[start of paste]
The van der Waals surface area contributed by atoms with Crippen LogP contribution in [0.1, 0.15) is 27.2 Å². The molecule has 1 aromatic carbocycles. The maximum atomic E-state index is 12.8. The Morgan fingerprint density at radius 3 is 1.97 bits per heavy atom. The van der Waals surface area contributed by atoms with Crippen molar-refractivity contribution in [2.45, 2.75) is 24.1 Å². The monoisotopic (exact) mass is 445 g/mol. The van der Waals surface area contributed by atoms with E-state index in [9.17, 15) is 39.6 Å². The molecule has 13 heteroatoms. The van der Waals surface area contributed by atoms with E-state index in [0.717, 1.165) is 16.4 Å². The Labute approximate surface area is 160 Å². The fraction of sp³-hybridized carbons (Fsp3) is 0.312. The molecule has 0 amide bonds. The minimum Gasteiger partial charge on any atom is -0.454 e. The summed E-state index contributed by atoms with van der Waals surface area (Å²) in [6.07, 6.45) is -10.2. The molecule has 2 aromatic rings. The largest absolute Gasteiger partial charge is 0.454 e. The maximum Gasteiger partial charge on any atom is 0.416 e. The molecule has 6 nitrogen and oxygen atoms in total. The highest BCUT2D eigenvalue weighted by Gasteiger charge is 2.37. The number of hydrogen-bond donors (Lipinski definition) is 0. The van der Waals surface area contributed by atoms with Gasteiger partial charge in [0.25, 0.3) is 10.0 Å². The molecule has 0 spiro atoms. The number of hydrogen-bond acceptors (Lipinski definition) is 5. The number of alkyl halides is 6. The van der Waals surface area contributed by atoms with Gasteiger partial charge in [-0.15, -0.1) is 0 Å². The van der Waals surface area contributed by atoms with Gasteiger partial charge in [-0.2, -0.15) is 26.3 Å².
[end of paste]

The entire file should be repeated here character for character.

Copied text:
The van der Waals surface area contributed by atoms with Crippen LogP contribution in [0.1, 0.15) is 27.2 Å². The molecule has 1 aromatic carbocycles. The maximum atomic E-state index is 12.8. The Morgan fingerprint density at radius 3 is 1.97 bits per heavy atom. The van der Waals surface area contributed by atoms with Crippen molar-refractivity contribution in [2.45, 2.75) is 24.1 Å². The monoisotopic (exact) mass is 445 g/mol. The van der Waals surface area contributed by atoms with E-state index in [9.17, 15) is 39.6 Å². The molecule has 13 heteroatoms. The van der Waals surface area contributed by atoms with E-state index in [0.717, 1.165) is 16.4 Å². The Labute approximate surface area is 160 Å². The fraction of sp³-hybridized carbons (Fsp3) is 0.312. The molecule has 0 amide bonds. The minimum Gasteiger partial charge on any atom is -0.454 e. The summed E-state index contributed by atoms with van der Waals surface area (Å²) in [6.07, 6.45) is -10.2. The molecule has 2 aromatic rings. The largest absolute Gasteiger partial charge is 0.454 e. The maximum Gasteiger partial charge on any atom is 0.416 e. The molecule has 6 nitrogen and oxygen atoms in total. The highest BCUT2D eigenvalue weighted by Gasteiger charge is 2.37. The number of hydrogen-bond donors (Lipinski definition) is 0. The van der Waals surface area contributed by atoms with Gasteiger partial charge in [0.25, 0.3) is 10.0 Å². The molecule has 0 spiro atoms. The number of hydrogen-bond acceptors (Lipinski definition) is 5. The number of alkyl halides is 6. The van der Waals surface area contributed by atoms with Gasteiger partial charge in [-0.15, -0.1) is 0 Å². The van der Waals surface area contributed by atoms with Gasteiger partial charge in [-0.2, -0.15) is 26.3 Å².